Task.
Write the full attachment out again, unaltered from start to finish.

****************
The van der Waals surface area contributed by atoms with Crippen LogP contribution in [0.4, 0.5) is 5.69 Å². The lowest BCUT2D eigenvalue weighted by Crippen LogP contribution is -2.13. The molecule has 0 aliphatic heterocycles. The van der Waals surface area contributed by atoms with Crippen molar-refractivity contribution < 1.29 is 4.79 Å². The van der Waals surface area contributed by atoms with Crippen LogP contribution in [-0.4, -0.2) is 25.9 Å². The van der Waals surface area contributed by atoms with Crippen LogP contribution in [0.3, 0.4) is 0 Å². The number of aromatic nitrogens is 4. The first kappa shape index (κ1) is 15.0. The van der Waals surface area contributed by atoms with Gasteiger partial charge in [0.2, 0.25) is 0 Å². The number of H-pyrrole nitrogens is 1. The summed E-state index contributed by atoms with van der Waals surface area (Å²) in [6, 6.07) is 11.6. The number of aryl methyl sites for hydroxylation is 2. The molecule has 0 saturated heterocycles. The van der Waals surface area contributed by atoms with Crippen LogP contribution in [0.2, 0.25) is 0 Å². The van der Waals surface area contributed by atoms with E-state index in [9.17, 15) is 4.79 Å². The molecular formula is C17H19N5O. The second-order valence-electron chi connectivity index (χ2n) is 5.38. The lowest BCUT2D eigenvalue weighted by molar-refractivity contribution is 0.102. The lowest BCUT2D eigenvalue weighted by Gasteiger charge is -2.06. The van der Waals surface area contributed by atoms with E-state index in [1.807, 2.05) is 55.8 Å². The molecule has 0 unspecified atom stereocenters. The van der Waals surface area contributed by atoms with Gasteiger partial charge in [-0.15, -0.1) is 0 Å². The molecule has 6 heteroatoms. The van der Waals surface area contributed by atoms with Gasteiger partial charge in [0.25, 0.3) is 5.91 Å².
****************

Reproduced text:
The van der Waals surface area contributed by atoms with Crippen LogP contribution in [0.4, 0.5) is 5.69 Å². The lowest BCUT2D eigenvalue weighted by Crippen LogP contribution is -2.13. The molecule has 0 aliphatic heterocycles. The van der Waals surface area contributed by atoms with Crippen molar-refractivity contribution < 1.29 is 4.79 Å². The van der Waals surface area contributed by atoms with Crippen LogP contribution in [-0.4, -0.2) is 25.9 Å². The van der Waals surface area contributed by atoms with Crippen LogP contribution in [0.3, 0.4) is 0 Å². The number of aromatic nitrogens is 4. The first kappa shape index (κ1) is 15.0. The van der Waals surface area contributed by atoms with Gasteiger partial charge in [0.2, 0.25) is 0 Å². The number of H-pyrrole nitrogens is 1. The summed E-state index contributed by atoms with van der Waals surface area (Å²) in [6, 6.07) is 11.6. The number of aryl methyl sites for hydroxylation is 2. The molecule has 0 saturated heterocycles. The van der Waals surface area contributed by atoms with Crippen LogP contribution in [0.2, 0.25) is 0 Å². The van der Waals surface area contributed by atoms with E-state index in [9.17, 15) is 4.79 Å². The molecular formula is C17H19N5O. The second-order valence-electron chi connectivity index (χ2n) is 5.38. The lowest BCUT2D eigenvalue weighted by molar-refractivity contribution is 0.102. The lowest BCUT2D eigenvalue weighted by Gasteiger charge is -2.06. The van der Waals surface area contributed by atoms with E-state index in [1.807, 2.05) is 55.8 Å². The molecule has 0 unspecified atom stereocenters. The van der Waals surface area contributed by atoms with Gasteiger partial charge in [-0.15, -0.1) is 0 Å². The molecule has 6 heteroatoms. The van der Waals surface area contributed by atoms with Gasteiger partial charge in [0.25, 0.3) is 5.91 Å².